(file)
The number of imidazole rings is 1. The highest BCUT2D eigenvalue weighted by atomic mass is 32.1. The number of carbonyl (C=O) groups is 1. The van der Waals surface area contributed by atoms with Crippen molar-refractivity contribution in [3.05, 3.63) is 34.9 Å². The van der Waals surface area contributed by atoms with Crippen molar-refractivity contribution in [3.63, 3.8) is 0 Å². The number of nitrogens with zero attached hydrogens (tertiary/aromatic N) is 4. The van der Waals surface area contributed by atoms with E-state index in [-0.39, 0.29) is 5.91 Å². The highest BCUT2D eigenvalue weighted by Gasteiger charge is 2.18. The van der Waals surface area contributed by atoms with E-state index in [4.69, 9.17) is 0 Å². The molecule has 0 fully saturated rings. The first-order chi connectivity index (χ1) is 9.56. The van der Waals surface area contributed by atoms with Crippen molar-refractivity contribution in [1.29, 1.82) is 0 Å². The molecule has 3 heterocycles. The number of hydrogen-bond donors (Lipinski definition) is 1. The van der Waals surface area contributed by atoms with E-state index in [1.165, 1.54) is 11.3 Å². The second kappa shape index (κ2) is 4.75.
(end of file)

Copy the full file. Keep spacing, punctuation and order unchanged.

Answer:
The number of imidazole rings is 1. The highest BCUT2D eigenvalue weighted by atomic mass is 32.1. The number of carbonyl (C=O) groups is 1. The van der Waals surface area contributed by atoms with Crippen molar-refractivity contribution in [3.05, 3.63) is 34.9 Å². The van der Waals surface area contributed by atoms with Crippen molar-refractivity contribution in [3.63, 3.8) is 0 Å². The number of nitrogens with zero attached hydrogens (tertiary/aromatic N) is 4. The van der Waals surface area contributed by atoms with E-state index in [-0.39, 0.29) is 5.91 Å². The highest BCUT2D eigenvalue weighted by Gasteiger charge is 2.18. The van der Waals surface area contributed by atoms with E-state index in [4.69, 9.17) is 0 Å². The molecule has 0 fully saturated rings. The first-order chi connectivity index (χ1) is 9.56. The van der Waals surface area contributed by atoms with Crippen molar-refractivity contribution in [1.29, 1.82) is 0 Å². The molecule has 3 heterocycles. The number of hydrogen-bond donors (Lipinski definition) is 1. The van der Waals surface area contributed by atoms with E-state index in [1.165, 1.54) is 11.3 Å². The second kappa shape index (κ2) is 4.75.